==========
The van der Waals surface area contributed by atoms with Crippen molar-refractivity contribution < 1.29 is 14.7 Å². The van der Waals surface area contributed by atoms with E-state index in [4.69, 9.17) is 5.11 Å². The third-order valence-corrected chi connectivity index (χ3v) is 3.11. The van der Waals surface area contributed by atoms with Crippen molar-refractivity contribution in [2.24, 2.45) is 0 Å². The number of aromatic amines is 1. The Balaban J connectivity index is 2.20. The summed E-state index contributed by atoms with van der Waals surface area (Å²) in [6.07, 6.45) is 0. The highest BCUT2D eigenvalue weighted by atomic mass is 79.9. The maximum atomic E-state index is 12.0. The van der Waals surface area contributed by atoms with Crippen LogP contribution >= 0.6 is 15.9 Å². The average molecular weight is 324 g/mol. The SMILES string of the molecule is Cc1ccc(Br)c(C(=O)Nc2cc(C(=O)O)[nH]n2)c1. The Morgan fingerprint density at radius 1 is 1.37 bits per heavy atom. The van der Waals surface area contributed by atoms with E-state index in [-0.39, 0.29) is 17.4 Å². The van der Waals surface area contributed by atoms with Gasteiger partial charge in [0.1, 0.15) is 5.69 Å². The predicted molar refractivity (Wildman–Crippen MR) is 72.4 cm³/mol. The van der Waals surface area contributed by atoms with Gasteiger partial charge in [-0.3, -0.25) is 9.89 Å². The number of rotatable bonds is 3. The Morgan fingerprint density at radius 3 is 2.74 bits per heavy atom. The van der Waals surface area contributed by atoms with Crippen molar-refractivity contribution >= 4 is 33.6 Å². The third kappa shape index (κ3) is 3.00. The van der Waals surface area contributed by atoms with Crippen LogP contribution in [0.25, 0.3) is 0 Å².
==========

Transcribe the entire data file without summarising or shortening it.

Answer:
The van der Waals surface area contributed by atoms with Crippen molar-refractivity contribution < 1.29 is 14.7 Å². The van der Waals surface area contributed by atoms with E-state index in [4.69, 9.17) is 5.11 Å². The third-order valence-corrected chi connectivity index (χ3v) is 3.11. The van der Waals surface area contributed by atoms with Crippen molar-refractivity contribution in [2.24, 2.45) is 0 Å². The number of aromatic amines is 1. The Balaban J connectivity index is 2.20. The summed E-state index contributed by atoms with van der Waals surface area (Å²) in [6.07, 6.45) is 0. The highest BCUT2D eigenvalue weighted by atomic mass is 79.9. The maximum atomic E-state index is 12.0. The van der Waals surface area contributed by atoms with Crippen LogP contribution >= 0.6 is 15.9 Å². The average molecular weight is 324 g/mol. The SMILES string of the molecule is Cc1ccc(Br)c(C(=O)Nc2cc(C(=O)O)[nH]n2)c1. The Morgan fingerprint density at radius 1 is 1.37 bits per heavy atom. The van der Waals surface area contributed by atoms with E-state index in [-0.39, 0.29) is 17.4 Å². The van der Waals surface area contributed by atoms with Gasteiger partial charge in [0.1, 0.15) is 5.69 Å². The predicted molar refractivity (Wildman–Crippen MR) is 72.4 cm³/mol. The van der Waals surface area contributed by atoms with Gasteiger partial charge in [-0.3, -0.25) is 9.89 Å². The number of rotatable bonds is 3. The Morgan fingerprint density at radius 3 is 2.74 bits per heavy atom. The van der Waals surface area contributed by atoms with Crippen molar-refractivity contribution >= 4 is 33.6 Å². The third kappa shape index (κ3) is 3.00. The van der Waals surface area contributed by atoms with Crippen LogP contribution in [0.25, 0.3) is 0 Å².